Frozen Review

Review of: Frozen Review
Matt Donato

Reviewed by:
On November 21, 2013
Last modified:November 21, 2013


If there's something wrong with a grown man confessing his adoration for Frozen, then I don't want to be right.

Frozen Review


I absolutely love that I can attend a horror movie festival all weekend, be stuck in a world of blood-drenched reviews, and then go right into an animated Disney movie with singing princesses and still love every adorable second of it. Nope, the voices in my head haven’t had a chance to take over (yet) thanks to the power of love, whimsy, and Disney’s enchanting storytelling.

Coming off their video game themed smash-hit Wreck It Ralph (which got robbed of an Oscar in my opinion), Frozen is a fun departure that gets back to what Disney does best – dynamic storytelling through song. While I figured that we were probably in for a song or two, once the tunes started grooving, there was no stopping the infectiously catchy rhythms. Like I said, only a few days ago I saw a character killed on screen by having his…well…since this is a kid friendly movie, I’ll keep my review kid friendly, but you get the picture – despite my other cinematic ventures, it couldn’t have been easier for me to fall in love with this winter wonderland.

Frozen tells the story of sisters Anna (Kristen Bell) and Elsa (Idina Menzel), two princesses growing up in a lavish castle. While Anna is a normal girl, Elsa has the power to conjure freezing temperatures that create snow and ice, which threatens those around her. While playing with Anna one night, Elsa accidentally injures her sister, and the gravity of her powers is discovered. Locking Elsa away in a separate room, Anna stops seeing her sister, but has no idea why because the only way to save her was to erase her memories of the magic.

Fast forward years later and we meet Elsa at her coronation, where she’s to be dubbed Queen (after the death of her parents) – marking the first time guests are in the castle. All appears to be going well, but after an argument between Anna and Elsa, her special powers are discovered with dangerous implications, and Elsa flees into the woods leaving Arendelle in a state of eternal winder. Can Anna retrieve her sister and save the kingdom with the help of some new friends before it’s too late?


Most noticeably, the animation work in Frozen captures all the natural beauty of the winter season, creating snow-covered landscapes that sparkle and glisten thanks to slick, blue icicles, pearly white snowflakes, reflective glares, and whipping winds that swirl the snow in a beautiful dance number. There’s a moment where Anna is covered in a heap of snow, falling off a tree, and I swear the puffy material looked exactly like actual snowfall we’d see in real life. What these animators achieved was actually quite astonishing, building a gigantic, intricate palace out of ice that stands as a modern architectural marvel. On a visual scale, Disney once again delivers jaw-dropping scenery that actually warrants the 3D price tag.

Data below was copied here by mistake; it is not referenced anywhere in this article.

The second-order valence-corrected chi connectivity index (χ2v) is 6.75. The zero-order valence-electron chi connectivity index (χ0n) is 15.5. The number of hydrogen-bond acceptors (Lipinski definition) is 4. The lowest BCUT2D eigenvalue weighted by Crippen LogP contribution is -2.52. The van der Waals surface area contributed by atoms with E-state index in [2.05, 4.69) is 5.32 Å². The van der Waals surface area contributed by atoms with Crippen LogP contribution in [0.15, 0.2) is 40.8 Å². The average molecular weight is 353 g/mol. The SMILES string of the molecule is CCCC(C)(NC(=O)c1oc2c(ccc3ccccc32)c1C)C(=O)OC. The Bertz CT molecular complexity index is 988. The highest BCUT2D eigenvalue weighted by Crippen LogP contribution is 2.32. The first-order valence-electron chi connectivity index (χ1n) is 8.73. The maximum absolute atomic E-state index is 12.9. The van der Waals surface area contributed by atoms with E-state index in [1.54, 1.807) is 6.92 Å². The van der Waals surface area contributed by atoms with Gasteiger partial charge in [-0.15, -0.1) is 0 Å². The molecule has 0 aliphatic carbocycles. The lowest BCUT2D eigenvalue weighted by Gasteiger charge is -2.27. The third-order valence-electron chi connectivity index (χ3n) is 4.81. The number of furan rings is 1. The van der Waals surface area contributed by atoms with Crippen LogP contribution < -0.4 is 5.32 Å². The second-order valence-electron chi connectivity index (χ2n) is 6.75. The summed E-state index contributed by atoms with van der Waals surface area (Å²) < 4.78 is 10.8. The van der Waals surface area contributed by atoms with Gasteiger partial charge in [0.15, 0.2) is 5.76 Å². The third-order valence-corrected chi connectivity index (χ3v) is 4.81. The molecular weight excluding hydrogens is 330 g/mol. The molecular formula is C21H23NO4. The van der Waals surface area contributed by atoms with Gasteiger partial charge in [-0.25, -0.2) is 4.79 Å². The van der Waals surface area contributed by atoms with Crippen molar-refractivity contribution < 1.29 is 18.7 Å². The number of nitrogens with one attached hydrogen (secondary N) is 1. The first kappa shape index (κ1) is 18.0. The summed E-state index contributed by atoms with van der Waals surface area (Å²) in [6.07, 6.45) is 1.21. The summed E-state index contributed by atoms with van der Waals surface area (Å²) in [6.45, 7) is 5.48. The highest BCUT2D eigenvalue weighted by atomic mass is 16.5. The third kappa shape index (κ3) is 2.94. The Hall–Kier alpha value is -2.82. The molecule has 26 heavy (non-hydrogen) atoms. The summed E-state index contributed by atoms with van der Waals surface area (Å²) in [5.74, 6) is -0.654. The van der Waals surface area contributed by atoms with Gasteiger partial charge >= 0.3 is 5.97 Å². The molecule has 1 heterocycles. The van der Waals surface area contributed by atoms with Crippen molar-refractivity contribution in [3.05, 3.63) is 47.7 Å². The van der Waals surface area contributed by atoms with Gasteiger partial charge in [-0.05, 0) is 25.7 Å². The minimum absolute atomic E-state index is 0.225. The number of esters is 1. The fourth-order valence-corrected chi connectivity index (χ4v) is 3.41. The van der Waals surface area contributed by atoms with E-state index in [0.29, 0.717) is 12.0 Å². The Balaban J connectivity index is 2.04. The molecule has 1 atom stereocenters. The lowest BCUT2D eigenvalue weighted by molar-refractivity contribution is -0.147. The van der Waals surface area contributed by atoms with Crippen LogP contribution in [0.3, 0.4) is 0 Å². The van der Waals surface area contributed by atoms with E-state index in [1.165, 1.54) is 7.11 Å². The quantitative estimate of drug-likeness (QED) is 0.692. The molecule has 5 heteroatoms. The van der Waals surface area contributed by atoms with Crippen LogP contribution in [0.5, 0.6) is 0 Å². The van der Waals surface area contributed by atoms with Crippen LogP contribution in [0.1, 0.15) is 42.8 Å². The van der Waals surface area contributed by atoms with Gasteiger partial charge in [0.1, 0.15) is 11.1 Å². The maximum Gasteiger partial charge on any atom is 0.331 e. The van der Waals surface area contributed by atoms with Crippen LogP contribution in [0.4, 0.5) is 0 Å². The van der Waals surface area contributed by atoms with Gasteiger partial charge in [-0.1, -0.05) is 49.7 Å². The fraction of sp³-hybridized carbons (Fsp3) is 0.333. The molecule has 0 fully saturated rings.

Considering our story about sisterly bonding, and of course finding true love along the way, it’s very typical of a Disney children’s fairytale – but that’s the simple beauty of it all. Of course audiences will focus on the heartwarming tale of two sisters fighting to keep one another safe while trying to also reform their close bond, but Anna’s quest for love is still an important side-story, and there are also strong themes about embracing your differences that children can absolutely latch onto. Anna and Elsa’s story is sweet, funny, emotional, and absolutely lovely, warming our souls like a steaming mug of deliciously decadent hot coco.

Don’t forget Olaf and Sven though! There’s plenty of laughs to be had thanks to our goofily humorous snowman Olaf, voiced by Josh Gad, perfected as he sings a song about being excited to experience summer (because we all know what happens to snow in the heat – except Olaf). Our snowman is the typical comedic relief that comes along with a Disney movie, along with Kristoff’s (Anna’s love interest) reindeer Sven. These two characters break tenser moments with a joke or an unexpected action, making a continually light-hearted atmosphere easily achievable.

Frozen is a perfect family film for the upcoming Christmas season, capable of melting even the most frosted of hearts. All the actors display phenomenal singing voices, as you’ll be unwillingly humming these sing-along tunes for days, and create characters that are far more than insignificant cartoons. Disney once again boasts a feel-good thrill-ride for the whole family, running the gamut of emotional highs and lows while dazzling us with winter terrain out of the most detailed holiday story. Despite the frigid material, Frozen will warmly envelop you like your favorite down comforter, leaving you happily toasty and feeling all too good to even contemplate moving.

Frozen Review

If there's something wrong with a grown man confessing his adoration for Frozen, then I don't want to be right.